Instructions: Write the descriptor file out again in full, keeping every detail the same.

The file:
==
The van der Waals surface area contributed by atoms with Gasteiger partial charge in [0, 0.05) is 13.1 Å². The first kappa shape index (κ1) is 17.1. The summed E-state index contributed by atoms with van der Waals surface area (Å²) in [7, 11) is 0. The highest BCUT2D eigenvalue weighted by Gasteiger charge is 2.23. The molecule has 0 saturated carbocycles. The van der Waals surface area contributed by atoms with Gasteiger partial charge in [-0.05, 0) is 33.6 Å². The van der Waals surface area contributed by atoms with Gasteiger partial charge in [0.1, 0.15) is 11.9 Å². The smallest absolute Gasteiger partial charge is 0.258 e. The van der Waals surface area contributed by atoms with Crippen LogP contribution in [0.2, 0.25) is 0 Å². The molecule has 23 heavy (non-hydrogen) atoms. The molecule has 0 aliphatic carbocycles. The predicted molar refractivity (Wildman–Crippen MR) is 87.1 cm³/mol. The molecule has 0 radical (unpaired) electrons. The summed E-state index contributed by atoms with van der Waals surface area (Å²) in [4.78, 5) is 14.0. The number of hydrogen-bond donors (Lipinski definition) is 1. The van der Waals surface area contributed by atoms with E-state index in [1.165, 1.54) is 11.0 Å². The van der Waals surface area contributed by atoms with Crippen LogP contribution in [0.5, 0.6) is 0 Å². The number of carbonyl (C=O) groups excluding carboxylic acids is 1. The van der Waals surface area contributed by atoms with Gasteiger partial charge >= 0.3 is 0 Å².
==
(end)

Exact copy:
The van der Waals surface area contributed by atoms with Gasteiger partial charge in [0, 0.05) is 13.1 Å². The first kappa shape index (κ1) is 17.1. The summed E-state index contributed by atoms with van der Waals surface area (Å²) in [7, 11) is 0. The highest BCUT2D eigenvalue weighted by Gasteiger charge is 2.23. The molecule has 0 saturated carbocycles. The van der Waals surface area contributed by atoms with Gasteiger partial charge in [-0.05, 0) is 33.6 Å². The van der Waals surface area contributed by atoms with Gasteiger partial charge in [0.1, 0.15) is 11.9 Å². The smallest absolute Gasteiger partial charge is 0.258 e. The van der Waals surface area contributed by atoms with Crippen LogP contribution in [0.2, 0.25) is 0 Å². The molecule has 23 heavy (non-hydrogen) atoms. The molecule has 0 aliphatic carbocycles. The predicted molar refractivity (Wildman–Crippen MR) is 87.1 cm³/mol. The molecule has 0 radical (unpaired) electrons. The summed E-state index contributed by atoms with van der Waals surface area (Å²) in [4.78, 5) is 14.0. The number of hydrogen-bond donors (Lipinski definition) is 1. The van der Waals surface area contributed by atoms with E-state index in [1.165, 1.54) is 11.0 Å². The van der Waals surface area contributed by atoms with Crippen LogP contribution in [0.5, 0.6) is 0 Å². The number of carbonyl (C=O) groups excluding carboxylic acids is 1. The van der Waals surface area contributed by atoms with Gasteiger partial charge >= 0.3 is 0 Å².